Promoting Drug Safety During Breastfeeding

November 10, 2017

Pharmacists can help women who breastfeed by identifying the safest drugs and dosage schedules to minimize exposure.

The American Academy of Pediatrics (AAP), and the CDC endorse exclusive breastfeeding for the first 6 months of life.1,2 Breastfed babies are less likely to experience otitis media, respiratory tract infections, asthma, and dermatitis.3 Mothers experience benefits such as accelerated recovery from childbirth and reduced rates of ovarian and breast cancer compared to women who never breastfed.3 Psychological benefits such as infant/maternal bonding are also improved with breastfeeding.3 The economic burden associated with not breastfeeding (increased direct costs of formula and indirect costs associated with disease risk) is estimated to be over $13 billion annually.1

The Department of Health and Human Services Healthy People 2020 objective plan promoted breastfeeding initiation as one of the priorities to improve the nation’s health.4 The CDC published a breastfeeding report card that captured the rates of meeting the 2020 targets based on 2016 data.2 Despite this strong support, persistence patterns and exclusive use of breast milk as a nutrition source require attention because half of all women who start breastfeeding have stopped by 6 months.4

Pharmacists can help promote breastfeeding and keep women from weaning their babies too early by identifying and providing solutions to barriers that affect breastfeeding persistence.5

There are few medical contraindications to breastfeeding, such as HIV, untreated tuberculosis, or herpes simplex virus (HSV) lesions on the breast.5 Medication contraindications include illicit drug use, antimetabolites, chemotherapy, and radioactive treatments.

Related article: Babies Should Receive HepB Vaccine Immediately After Birth

Some of the perceived barriers include a lack of knowledge of the benefits of breastfeeding, social norms, little family or health professional support, and lactation complications.5 Despite the positive outcomes associated with breastfeeding, patient knowledge of the benefits of nursing over formula is low.6 If education about the benefits breastfeeding is lacking, then pharmacists are well positioned to provide this education to women and their families and provide women with support so they can persist with breastfeeding for the first 12 months of their baby’s life.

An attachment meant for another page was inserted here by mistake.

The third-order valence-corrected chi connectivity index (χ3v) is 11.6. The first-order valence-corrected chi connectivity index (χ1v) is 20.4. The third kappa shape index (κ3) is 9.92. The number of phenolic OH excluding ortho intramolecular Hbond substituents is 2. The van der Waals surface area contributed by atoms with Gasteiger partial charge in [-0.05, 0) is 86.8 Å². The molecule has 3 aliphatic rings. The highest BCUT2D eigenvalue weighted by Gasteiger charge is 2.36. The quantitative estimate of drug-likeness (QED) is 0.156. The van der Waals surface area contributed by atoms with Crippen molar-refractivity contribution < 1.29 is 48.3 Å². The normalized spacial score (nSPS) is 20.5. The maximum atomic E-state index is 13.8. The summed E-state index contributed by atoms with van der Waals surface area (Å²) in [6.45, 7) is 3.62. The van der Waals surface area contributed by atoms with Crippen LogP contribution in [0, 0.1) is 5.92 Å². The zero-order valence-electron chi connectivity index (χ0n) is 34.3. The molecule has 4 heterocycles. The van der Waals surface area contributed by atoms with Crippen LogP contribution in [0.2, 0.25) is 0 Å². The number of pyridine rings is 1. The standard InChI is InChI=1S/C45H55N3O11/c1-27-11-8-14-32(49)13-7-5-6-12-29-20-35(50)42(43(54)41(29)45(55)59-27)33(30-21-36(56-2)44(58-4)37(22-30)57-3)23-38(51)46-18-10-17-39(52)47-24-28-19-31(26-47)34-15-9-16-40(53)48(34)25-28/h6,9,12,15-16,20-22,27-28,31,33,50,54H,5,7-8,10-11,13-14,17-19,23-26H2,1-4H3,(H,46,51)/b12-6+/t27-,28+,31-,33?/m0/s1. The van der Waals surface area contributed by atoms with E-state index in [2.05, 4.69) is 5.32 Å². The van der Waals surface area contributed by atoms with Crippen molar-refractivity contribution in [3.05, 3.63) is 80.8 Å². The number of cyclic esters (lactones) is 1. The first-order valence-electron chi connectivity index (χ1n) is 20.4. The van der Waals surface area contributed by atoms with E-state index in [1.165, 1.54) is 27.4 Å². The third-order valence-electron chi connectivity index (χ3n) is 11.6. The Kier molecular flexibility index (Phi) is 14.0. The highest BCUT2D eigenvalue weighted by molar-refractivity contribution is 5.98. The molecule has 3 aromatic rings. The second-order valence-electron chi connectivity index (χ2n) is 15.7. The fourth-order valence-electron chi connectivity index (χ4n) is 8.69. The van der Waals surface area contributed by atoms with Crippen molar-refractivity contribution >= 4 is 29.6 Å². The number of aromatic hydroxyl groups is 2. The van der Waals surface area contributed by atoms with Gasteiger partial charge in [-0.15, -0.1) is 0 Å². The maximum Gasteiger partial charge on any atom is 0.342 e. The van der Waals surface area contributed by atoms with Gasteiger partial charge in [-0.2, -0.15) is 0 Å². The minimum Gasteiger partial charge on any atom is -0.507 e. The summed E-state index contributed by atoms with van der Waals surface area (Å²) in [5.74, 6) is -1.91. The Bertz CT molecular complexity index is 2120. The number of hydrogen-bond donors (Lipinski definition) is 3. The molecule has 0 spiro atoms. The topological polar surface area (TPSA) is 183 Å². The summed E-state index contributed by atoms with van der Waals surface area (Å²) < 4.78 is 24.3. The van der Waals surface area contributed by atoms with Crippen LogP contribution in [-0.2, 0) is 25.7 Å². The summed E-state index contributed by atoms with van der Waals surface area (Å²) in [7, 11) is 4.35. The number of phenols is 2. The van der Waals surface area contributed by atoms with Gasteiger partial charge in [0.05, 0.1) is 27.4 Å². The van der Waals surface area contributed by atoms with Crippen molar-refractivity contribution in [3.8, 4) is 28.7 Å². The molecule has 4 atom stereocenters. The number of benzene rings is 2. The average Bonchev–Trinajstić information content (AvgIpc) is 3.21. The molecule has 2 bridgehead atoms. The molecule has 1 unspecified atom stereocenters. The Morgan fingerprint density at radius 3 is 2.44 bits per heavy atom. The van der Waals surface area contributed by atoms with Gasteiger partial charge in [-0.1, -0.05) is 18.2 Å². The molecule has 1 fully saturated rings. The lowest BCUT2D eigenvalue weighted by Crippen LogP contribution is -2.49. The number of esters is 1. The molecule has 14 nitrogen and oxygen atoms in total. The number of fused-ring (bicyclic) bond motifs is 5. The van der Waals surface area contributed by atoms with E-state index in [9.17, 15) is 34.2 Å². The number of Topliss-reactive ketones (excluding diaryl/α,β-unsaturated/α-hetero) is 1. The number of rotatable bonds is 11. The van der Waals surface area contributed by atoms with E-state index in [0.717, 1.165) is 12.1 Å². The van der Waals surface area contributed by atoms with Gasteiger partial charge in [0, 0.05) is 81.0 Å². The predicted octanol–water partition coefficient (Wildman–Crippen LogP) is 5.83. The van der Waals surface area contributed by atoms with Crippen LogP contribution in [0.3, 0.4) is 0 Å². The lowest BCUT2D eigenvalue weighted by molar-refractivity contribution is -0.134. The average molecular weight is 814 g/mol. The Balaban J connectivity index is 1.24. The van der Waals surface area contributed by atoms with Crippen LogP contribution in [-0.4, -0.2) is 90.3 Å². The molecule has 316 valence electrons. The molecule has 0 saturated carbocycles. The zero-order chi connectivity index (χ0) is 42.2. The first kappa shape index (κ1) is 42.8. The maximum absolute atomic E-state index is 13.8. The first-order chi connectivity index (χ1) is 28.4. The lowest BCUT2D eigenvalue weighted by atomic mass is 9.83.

Complications of breastfeeding may influence persistence rates. Commonly reported maternal complications associated with nursing include insufficient milk supply, sore nipples or breast pain, engorged breasts, infection, and the infant improperly latching onto nipple.7,8 Poor latching can contribute to problems such as insufficient nutrition for the baby and cracked nipples, blocked milk ducts, and infections in the mother. 

Approximately half of all mothers who initiate breastfeeding stop nursing because of insufficient milk supply, which may be due to infrequent feedings or poor technique. 

 

Pharmacists can refer patients to their health-care professional and/or to a lactation consultant to review the patient’s technique and provide additional education. Pharmacists should assess the patient’s OTC and prescription medication lists associated with reduced milk supply. These could include estrogen-containing contraceptives, oral decongestants and antihistamines, nicotine use, and diuretics.9 Although complementary herbal products such as fenugreek and milk thistle to boost milk production are used by many patients, safety data on them is limited and their use should be discouraged.7-9 Furthermore, some herbal products may contain pesticides that may be harmful to the infant.

Pharmacists should encourage patients to apply a few drops of expressed breast milk to nipples after feeding and allowing the area to air dry. Over the counter options that can be applied directly to the nipples after feeding include purified lanolin and hydrogel dressings to promote healing. Patients should be triaged for self-care exclusions such as bacterial or fungal infection. Red flags for infection include fever, breast pain, and burning nipples with pain and redness. These patients should be referred to their health-care professional for evaluation.

Although mothers may be advised to discontinue breastfeeding if they are taking some medications or to stop taking medications while they breastfeed, this is not always necessary.5,8 The benefits of nursing need to be considered along with any risks associated with medication exposure. Pharmacists are best equipped to assess drug properties associated with increased exposure in breast milk, such as high bioavailability, small molecular weight, low serum protein binding, lack of ionization, high lipid solubility, or a long half-life.8-11 The timing and duration of the medication regimen also influences exposure to the infant. For example, the risk associated with a single dose treatment is much less than if the same product was administered daily for a week.